The Trouble Isn’t Liberals. It’s Progressives. By Charles Murray. Wall Street Journal, June 30, 2014.
Not everyone on the left wants to quash dissent or indulge President Obama’s abuses of executive power.
Social conservatives. Libertarians. Country-club conservatives. Tea party conservatives. Everybody in politics knows that those sets of people who usually vote Republican cannot be arrayed in a continuum from moderately conservative to extremely conservative. They are on different political planes. They usually have just enough in common to vote for the same candidate.
Why then do we still talk about the left in terms of a continuum from moderately liberal to extremely liberal? Divisions have been occurring on the left that mirror the divisions on the right. Different segments of the left are now on different planes.
A few weeks ago, I was thrown into a situation where I shared drinks and dinner with two men who have held high positions in Democratic administrations. Both men are lifelong liberals. There’s nothing “moderate” about their liberalism. But as the pleasant evening wore on (we knew that there was no point in trying to change anyone’s opinion on anything), I was struck by how little their politics have to do with other elements of the left.
Their liberalism has nothing in common with the political mind-set that wants right-of-center speakers kept off college campuses, rationalizes the forced resignation of a CEO who opposes gay marriage, or thinks George F. Will should be fired for writing a column disagreeable to that mind-set. It has nothing to do with executive orders unilaterally disregarding large chunks of legislation signed into law or with using the IRS as a political weapon. My companions are on a different political plane from those on the left with that outlook—the progressive mind-set.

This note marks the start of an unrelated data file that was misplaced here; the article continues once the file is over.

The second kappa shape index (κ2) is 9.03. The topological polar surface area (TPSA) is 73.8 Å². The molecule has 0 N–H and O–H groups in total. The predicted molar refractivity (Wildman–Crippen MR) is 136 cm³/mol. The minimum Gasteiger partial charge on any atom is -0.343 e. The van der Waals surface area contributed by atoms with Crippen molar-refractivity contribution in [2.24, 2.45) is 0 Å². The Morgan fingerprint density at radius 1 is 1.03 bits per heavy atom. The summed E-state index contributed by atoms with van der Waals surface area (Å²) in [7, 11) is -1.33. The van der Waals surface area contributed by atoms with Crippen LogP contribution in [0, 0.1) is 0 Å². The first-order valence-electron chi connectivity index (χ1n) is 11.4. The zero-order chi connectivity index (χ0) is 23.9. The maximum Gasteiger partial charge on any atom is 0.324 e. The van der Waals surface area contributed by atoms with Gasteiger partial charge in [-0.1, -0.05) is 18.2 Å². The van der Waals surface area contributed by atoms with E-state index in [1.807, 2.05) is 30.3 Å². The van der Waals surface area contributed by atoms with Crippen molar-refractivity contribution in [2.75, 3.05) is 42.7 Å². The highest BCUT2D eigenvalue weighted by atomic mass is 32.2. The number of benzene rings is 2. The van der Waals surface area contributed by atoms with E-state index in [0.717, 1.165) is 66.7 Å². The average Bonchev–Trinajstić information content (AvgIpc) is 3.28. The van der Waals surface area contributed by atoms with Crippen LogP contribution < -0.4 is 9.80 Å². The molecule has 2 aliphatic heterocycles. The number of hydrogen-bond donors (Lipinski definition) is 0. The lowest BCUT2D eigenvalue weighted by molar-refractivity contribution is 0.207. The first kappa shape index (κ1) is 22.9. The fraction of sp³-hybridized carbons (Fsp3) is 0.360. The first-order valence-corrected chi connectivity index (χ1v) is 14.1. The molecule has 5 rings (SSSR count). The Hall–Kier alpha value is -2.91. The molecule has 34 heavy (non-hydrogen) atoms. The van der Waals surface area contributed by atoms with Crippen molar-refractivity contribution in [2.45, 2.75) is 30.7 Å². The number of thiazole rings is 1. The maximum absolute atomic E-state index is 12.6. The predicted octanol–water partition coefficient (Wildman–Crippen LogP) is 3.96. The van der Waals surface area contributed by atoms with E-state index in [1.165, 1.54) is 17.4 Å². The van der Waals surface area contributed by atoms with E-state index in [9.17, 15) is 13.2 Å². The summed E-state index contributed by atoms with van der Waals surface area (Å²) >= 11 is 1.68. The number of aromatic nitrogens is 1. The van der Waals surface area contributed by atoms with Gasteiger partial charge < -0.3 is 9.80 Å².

Wait, doesn’t “progressive” today reflect the spirit of the Progressive Era a century ago, when the country benefited from the righteous efforts of muckrakers and others who fought big-city political bosses, attacked business monopolies and promoted Good Government?
The era was partly about that. But philosophically, the progressive movement at the turn of the 20th century had roots in German philosophy (Hegel and Nietzsche were big favorites) and German public administration (Woodrow Wilson’s open reverence for Bismarck was typical among progressives). To simplify, progressive intellectuals were passionate advocates of rule by disinterested experts led by a strong unifying leader. They were in favor of using the state to mold social institutions in the interests of the collective. They thought that individualism and the Constitution were both outmoded.
That’s not a description that Woodrow Wilson or the other leading progressive intellectuals would have argued with. They openly said it themselves.
It is that core philosophy extolling the urge to mold society that still animates progressives today—a mind-set that produces the shutdown of debate and growing intolerance that we are witnessing in today’s America. Such thinking on the left also is behind the rationales for indulging President Obama in his anti-Constitutional use of executive power. If you want substantiation for what I’m saying, read Jonah Goldberg’s 2008 book Liberal Fascism, an erudite and closely argued exposition of American progressivism and its subsequent effects on liberalism. The title is all too accurate.